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My Turn: We should share wealth

Posted: Wednesday, October 29, 2008

In the dictionary, one definition of "socialism" is: "A system or condition of society in which the means of production are owned and controlled by the state."

In our state Constitution, which many consider the finest state Constitution in the nation, Article 8, Section 2, says, "The Legislature shall provide for the utilization, development and conservation of all natural resources belonging to the State, including land and waters, for the maximum benefit of the people."

Does that make Alaska a "socialist" state? Were the writers of our Constitution all wrong? Were they just closet Marxists?

The people of Alaska have been "socialists," for many, many generations in that they shared what they had, looked out for each other, and those who were "rich" often gave away all that they had. Up until a hundred years ago or so, there were no banks, no stock markets in which people could invest. So they invested in each other, family, friends and neighbors. In the Interior of Alaska, I have participated in memorials for the dead when the family gave away everything they had acquired or produced. It was, and still is, I think, a way of saying, "I'm sharing all I have, and feel sure that if I am in need, you will help."

It would be great if all people had the same opportunities in life. Then it would be fair to say that if they do not succeed, or have a good income, it is their own personal fault. But all people don't have the same, equal opportunities. Forty some years ago, when my good friends, Matthew and Dorothy Titus, moved to Fairbanks for the summer, Dorothy - who never had a chance to go to school - was thrilled when she took a class and learned how to read the labels on food in the stores. She was a bright, intelligent, hard-working woman and mother. She just hadn't had the opportunities that most of us take for granted.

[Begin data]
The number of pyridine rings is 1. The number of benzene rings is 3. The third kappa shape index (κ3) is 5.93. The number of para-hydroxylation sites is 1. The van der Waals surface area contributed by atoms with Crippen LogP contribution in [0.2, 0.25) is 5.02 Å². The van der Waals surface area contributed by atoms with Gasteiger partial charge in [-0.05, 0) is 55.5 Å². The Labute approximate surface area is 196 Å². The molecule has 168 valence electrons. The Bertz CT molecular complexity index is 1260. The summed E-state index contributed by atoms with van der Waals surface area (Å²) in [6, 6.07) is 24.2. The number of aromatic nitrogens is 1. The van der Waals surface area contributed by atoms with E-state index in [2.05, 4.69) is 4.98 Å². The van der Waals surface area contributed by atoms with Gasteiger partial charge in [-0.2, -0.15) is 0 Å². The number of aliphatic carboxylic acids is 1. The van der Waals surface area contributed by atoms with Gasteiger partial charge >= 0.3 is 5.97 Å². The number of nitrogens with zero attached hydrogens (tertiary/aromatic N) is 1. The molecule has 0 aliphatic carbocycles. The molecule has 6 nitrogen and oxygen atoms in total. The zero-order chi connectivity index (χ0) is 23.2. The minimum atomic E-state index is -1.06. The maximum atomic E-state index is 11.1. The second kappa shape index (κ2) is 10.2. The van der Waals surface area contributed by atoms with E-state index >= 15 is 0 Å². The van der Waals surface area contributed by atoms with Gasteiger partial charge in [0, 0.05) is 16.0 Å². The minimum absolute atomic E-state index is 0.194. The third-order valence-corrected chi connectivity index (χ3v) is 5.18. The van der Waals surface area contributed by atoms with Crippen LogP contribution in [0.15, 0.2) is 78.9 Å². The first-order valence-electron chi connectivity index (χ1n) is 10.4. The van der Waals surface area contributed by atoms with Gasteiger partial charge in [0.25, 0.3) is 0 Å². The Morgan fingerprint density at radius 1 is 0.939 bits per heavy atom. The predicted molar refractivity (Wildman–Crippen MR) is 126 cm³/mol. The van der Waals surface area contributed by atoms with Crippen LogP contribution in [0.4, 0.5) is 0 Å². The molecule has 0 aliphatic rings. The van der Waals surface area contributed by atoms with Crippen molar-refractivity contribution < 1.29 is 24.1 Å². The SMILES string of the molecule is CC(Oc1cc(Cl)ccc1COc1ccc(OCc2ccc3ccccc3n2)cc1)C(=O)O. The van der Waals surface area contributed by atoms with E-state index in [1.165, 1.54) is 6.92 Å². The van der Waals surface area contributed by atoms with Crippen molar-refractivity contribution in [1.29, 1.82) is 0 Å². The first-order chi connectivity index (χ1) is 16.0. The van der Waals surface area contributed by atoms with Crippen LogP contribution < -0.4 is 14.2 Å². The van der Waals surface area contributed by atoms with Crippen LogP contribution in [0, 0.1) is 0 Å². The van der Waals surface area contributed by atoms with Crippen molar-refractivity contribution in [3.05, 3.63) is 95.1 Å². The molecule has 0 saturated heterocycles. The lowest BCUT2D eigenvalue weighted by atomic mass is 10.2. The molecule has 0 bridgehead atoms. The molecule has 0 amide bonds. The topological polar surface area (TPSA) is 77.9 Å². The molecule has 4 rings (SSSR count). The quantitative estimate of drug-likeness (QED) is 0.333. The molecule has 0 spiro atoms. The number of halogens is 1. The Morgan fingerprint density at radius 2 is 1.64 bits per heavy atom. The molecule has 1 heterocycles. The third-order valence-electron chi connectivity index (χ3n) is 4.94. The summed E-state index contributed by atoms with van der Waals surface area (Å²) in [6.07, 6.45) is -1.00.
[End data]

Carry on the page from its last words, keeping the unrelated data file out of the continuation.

Today we have the Alaska Permanent Fund dividend, and this year additional sharing of our wealth for energy costs. The University of Alaska Foundation helps students who are qualified and willing to work hard have a chance at a college education, if that is what they want. Alaska Natives benefit from the services of the Public Health Service. Our hospital emergency rooms take in patients even if they don't have health insurance. Is all of this wrong? Is it "Marxism" or some evil way when we use what we have for the benefit of all?

The Scandinavian countries have some of the highest standards of living in the world. We call them "socialist," as if that were some kind of evil, diabolical scheme. Sure, their taxes are high, but everyone has public health care, they have free education, even through college for those students who are qualified and want to go that route. They also support trade schools for other students. And yes, it is true that it can be called "sharing the wealth." I fail to see how this is somehow wrong or evil.

If a person or family has assets of millions or billions of dollars, or an income of a million or more dollars a year, is it wrong to say, as Jesus reportedly said (Luke, 12:48), "But of everyone to whom much has been given, much will be required."

Personally, I can't possibly imagine how a person or family could spend hundreds of millions of dollars, or even a billion dollars in a lifetime. Isn't it fair to say they need to spread a little of their wealth with others?

Alaska really is a socialist state. It always has been, and hopefully always will be a place where people spread the wealth, share what they have, and help each other have at least a little better life.

When politicians try to win votes by using some catchy slogan, like "sharing the wealth is socialism, and that's evil," I just sit back and say: "Thank you, writers of our Constitution, for making sure that Alaska continues to be a place where we all help each other and share our wealth."

Others may want to call it a socialist state, but it's still one of the best places to live.

• Wally Olson is an Auke Bay resident.



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